Thursday, June 24, 2010


Yesterday we went to pray for my friend, John, who just had replacement surgery on his knee.  He really looked great, and his wife, Helen,  looked stunning (as usual) and smart, so she, Joy and I went to  the hospital cafeteria for a cup of coffee afterward.

We all got talking about movies, especially one I had just seen.  It was quirky, cute, but not everyone's cup of tea.  

Helen shared with us that they had just attended a live production of "The Boys in the Photograph" in Johannesburg's  Civic Theater.  Written by Andrew Lloyd Webber and Ben Elton, the musical is based around the fortunes of a Belfast-based football team.  The review from Helen was astounding.  She gave it ten stars, and only said that the greatest disappointment was a gloomy subject matter.... but to hear her review was wonderful.   

She praised the sets (moveable and uniquely changing to highlight the story); the acting (all Joburg actors); and the incredible songs (performed with ease and passion).  Helen missed her calling.  She could have been a theater critic.  

It reminded me of my father-in-law, Chev Rogers, and his career on (and off) Broadway, in New York City.  I briefly mentioned that it is why Mario refuses to see stage performances here, or anywhere, for that matter.  He's seen the best of the best.  

Chev left his family to pursue his stage dreams when Mario was only five, but he kept in close contact throughout Mario's life via letters and phone calls (one of the treasured possessions Mario still keeps is a stack of letters from his father).   Mario tells of his childhood as an ordinary boy with an extraordinarily talented father.  During the summer holidays,  Mario would occasionally visit him in New York City.   Remarried to Alice Evans, also a broadway actress, Mario would be escorted into their private and exciting world, during the days when Broadway was really Broadway.  No microphones, no bodyguards...just actors pumping with passion and fire and magic... bringing two shows a day; sometimes three.

By the time I met Chev and Alice (in 1986) they had done several first-run plays (mostly musicals) performed on cruise ships and had several "acts" in local establishments.  Their personal play that they wrote ("All I Dreamed...and Then Some") had just gone through several revisions, and were grieving the loss of a viable buyer.  Still, they received me gladly into their lives and home (a Manhattan apartment on West End Avenue).  At the time, Chev was working at the American Place Theater and Alice was working for a hand therapist, both of them trying to pay the rent.  Still, they vibrated with the "Show Business" vibe that is so attractive and genuine...a vibe that the world depends on to be distracted from their problems...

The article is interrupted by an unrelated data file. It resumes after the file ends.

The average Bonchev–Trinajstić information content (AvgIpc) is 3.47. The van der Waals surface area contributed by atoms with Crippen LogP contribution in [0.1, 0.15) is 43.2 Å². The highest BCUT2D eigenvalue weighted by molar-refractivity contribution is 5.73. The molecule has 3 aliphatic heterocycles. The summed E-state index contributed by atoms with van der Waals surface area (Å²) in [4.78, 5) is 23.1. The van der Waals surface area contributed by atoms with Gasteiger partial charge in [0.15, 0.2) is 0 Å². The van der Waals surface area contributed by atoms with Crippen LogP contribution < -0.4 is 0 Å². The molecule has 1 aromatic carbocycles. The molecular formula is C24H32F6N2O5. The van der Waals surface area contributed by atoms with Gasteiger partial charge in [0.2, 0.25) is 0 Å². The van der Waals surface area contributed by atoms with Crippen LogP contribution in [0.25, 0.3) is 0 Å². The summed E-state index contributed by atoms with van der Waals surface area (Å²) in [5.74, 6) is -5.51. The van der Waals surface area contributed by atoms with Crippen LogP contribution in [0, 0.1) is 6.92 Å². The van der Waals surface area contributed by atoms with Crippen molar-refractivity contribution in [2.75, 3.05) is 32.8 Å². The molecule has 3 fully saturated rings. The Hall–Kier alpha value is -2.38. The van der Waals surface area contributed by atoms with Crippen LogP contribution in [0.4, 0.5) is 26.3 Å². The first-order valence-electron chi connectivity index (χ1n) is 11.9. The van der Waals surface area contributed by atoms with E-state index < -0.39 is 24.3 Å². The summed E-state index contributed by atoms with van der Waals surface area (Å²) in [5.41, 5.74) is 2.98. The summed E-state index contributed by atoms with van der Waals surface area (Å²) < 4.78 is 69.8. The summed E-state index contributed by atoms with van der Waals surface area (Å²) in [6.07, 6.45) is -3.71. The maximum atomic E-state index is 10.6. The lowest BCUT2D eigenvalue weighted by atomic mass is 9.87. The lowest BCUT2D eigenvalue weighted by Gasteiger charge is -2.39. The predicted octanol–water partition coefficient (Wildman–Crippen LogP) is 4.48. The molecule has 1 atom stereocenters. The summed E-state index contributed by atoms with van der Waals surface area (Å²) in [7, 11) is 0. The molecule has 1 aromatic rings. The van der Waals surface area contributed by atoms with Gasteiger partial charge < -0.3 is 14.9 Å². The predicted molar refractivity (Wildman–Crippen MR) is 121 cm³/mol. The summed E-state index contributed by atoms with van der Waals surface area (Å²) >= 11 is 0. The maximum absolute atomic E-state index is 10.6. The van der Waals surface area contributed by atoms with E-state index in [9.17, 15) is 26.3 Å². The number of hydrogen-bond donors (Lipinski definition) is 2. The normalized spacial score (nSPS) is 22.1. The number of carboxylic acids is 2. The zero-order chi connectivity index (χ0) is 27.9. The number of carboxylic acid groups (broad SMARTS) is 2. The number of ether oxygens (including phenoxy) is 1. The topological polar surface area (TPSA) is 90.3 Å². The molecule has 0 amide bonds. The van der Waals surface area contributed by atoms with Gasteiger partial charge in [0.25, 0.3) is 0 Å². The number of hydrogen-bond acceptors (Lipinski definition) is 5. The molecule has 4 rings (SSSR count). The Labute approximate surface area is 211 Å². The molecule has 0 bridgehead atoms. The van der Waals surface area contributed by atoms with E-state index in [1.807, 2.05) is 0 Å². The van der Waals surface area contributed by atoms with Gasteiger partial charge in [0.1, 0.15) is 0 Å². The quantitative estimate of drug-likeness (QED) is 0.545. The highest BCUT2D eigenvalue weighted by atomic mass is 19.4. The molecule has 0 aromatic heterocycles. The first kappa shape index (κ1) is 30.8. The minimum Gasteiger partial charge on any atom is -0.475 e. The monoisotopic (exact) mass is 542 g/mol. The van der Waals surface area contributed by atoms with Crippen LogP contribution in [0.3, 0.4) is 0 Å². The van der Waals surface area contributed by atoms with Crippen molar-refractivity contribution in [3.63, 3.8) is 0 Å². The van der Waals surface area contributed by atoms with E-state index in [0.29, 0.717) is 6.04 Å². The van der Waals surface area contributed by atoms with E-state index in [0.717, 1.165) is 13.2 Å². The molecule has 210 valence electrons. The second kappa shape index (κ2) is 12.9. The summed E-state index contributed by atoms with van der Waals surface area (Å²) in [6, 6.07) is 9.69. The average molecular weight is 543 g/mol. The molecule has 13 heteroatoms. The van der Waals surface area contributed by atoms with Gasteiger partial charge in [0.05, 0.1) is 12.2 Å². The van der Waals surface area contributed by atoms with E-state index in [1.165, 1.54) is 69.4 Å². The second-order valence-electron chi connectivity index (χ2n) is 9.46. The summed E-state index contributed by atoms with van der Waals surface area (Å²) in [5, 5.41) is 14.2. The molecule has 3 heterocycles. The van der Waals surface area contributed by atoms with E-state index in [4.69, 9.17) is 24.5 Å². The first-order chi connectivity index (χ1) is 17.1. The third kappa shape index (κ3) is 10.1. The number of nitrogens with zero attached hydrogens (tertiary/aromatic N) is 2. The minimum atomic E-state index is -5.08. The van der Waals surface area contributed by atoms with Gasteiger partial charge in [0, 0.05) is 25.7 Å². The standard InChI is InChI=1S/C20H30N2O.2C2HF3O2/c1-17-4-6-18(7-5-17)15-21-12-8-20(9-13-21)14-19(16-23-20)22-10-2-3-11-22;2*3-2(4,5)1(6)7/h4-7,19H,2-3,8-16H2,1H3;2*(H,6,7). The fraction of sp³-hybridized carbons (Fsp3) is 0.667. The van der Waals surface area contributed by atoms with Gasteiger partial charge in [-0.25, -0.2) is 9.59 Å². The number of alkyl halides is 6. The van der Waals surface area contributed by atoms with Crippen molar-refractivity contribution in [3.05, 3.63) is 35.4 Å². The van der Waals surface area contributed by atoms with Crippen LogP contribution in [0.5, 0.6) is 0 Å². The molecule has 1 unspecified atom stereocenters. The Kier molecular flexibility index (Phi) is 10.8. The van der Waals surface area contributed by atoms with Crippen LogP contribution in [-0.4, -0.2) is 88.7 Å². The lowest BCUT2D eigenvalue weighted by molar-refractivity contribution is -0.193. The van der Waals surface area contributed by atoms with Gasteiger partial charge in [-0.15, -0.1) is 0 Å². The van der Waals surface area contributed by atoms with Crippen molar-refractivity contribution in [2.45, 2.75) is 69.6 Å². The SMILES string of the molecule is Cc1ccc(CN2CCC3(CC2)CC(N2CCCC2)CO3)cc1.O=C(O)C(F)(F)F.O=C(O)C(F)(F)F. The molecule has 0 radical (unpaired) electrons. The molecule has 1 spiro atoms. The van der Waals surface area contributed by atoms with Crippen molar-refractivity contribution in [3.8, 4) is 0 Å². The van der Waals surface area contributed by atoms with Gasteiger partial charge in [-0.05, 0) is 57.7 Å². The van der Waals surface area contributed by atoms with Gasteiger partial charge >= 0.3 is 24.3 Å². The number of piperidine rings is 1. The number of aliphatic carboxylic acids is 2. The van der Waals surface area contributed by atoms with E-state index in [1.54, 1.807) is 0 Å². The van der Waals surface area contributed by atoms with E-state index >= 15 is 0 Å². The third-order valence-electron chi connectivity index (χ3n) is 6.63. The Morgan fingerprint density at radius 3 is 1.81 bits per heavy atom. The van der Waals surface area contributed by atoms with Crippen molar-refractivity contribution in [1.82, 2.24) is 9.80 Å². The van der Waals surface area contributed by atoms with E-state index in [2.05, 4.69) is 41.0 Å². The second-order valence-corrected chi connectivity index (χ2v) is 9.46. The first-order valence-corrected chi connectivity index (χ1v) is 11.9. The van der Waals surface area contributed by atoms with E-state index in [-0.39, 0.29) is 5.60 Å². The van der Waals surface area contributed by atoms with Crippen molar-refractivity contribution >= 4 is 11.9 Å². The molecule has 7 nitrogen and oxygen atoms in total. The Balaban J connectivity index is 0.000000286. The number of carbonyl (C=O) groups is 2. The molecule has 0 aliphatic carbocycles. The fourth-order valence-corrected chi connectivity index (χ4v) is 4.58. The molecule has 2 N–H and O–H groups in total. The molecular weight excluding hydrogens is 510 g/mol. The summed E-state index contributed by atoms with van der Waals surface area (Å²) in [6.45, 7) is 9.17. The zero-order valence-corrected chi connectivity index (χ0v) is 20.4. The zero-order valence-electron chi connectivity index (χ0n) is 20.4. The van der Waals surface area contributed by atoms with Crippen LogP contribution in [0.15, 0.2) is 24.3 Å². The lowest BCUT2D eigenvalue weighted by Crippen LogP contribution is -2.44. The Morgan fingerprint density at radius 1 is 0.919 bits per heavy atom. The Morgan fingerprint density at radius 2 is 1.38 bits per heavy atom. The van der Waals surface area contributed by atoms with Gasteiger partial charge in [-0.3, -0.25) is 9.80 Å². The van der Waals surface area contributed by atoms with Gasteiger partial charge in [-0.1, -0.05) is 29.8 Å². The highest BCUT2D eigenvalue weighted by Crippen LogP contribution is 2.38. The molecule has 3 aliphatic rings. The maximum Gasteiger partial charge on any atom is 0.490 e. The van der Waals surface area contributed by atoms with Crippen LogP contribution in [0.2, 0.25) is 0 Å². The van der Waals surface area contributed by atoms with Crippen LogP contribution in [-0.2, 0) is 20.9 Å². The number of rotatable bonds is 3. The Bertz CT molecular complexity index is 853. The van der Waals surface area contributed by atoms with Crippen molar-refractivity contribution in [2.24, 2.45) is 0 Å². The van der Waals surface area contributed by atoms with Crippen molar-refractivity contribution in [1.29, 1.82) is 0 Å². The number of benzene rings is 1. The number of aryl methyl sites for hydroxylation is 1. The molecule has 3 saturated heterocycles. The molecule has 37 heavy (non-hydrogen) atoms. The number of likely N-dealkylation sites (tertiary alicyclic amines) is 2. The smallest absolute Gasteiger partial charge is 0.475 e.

Chev seemed a pale version of what Mario portrayed him to be.  His famous "donuts notes" we witnessed as he was in a specific donut shop on Main street... as usual, Chev larger than life.  He really was taking us back though, trying to show us a specific journaling technique while waiting for a breakthrough...a new job that would recognize his true talent....talent that was genuinely there.  

Living close up to him we could truly see that The Big Apple is riddled with broken dreams and  actors working as waiters in cafes.  Where do they all go??  The flock to other major cities and pour their hearts into the same medium...the one that stole their hearts.  Instead of the fabulous tourist crowd, local theater enthusiasts become a more merciful audience.

Alice( one of the most beautiful women I have ever seen up close), had an amazing influence on our lives ("Alicia" is what Chev called her, and so we named our only daughter).  She also belted out songs with such gusto she rattled windows.  She (still) loves and laughs with definite fervor... and still manages to be gentle.  She is literally one of my favorite women.  (Alice is performing "Wallenberg" in Westchester at the White Plains Performing Arts Center in Late October-- catch it if you can!!)

Flashback to Helen... as she relayed her strong approval of local theater, I hoped we could one day go see a show locally.    Today Mario told me that he wants to go to the Barnyard (a local theater in Northern Joburg) with our friends, Bonnie and Terry to see a show one of these days.

I can't wait.

There's hope.

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